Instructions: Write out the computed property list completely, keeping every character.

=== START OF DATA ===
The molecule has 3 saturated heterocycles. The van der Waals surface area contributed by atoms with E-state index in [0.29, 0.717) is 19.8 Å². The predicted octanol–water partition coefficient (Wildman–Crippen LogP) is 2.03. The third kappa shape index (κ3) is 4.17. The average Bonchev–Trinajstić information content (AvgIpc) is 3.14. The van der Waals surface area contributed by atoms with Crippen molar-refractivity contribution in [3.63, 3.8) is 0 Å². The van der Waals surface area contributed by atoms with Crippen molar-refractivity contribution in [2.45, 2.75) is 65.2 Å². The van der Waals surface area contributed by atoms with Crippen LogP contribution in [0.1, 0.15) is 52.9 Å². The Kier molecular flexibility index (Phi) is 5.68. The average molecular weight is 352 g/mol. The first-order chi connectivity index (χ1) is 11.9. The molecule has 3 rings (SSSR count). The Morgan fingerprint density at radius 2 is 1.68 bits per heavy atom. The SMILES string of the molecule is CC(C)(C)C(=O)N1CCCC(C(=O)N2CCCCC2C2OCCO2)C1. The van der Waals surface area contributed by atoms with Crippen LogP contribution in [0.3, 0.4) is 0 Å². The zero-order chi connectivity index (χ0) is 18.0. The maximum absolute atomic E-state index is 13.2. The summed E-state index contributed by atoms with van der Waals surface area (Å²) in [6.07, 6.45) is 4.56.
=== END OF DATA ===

The molecule has 3 saturated heterocycles. The van der Waals surface area contributed by atoms with E-state index in [0.29, 0.717) is 19.8 Å². The predicted octanol–water partition coefficient (Wildman–Crippen LogP) is 2.03. The third kappa shape index (κ3) is 4.17. The average Bonchev–Trinajstić information content (AvgIpc) is 3.14. The van der Waals surface area contributed by atoms with Crippen molar-refractivity contribution in [3.63, 3.8) is 0 Å². The van der Waals surface area contributed by atoms with Crippen molar-refractivity contribution in [2.45, 2.75) is 65.2 Å². The van der Waals surface area contributed by atoms with Crippen LogP contribution in [0.1, 0.15) is 52.9 Å². The Kier molecular flexibility index (Phi) is 5.68. The average molecular weight is 352 g/mol. The first-order chi connectivity index (χ1) is 11.9. The molecule has 3 rings (SSSR count). The Morgan fingerprint density at radius 2 is 1.68 bits per heavy atom. The SMILES string of the molecule is CC(C)(C)C(=O)N1CCCC(C(=O)N2CCCCC2C2OCCO2)C1. The van der Waals surface area contributed by atoms with Crippen LogP contribution in [0.3, 0.4) is 0 Å². The zero-order chi connectivity index (χ0) is 18.0. The maximum absolute atomic E-state index is 13.2. The summed E-state index contributed by atoms with van der Waals surface area (Å²) in [6.07, 6.45) is 4.56.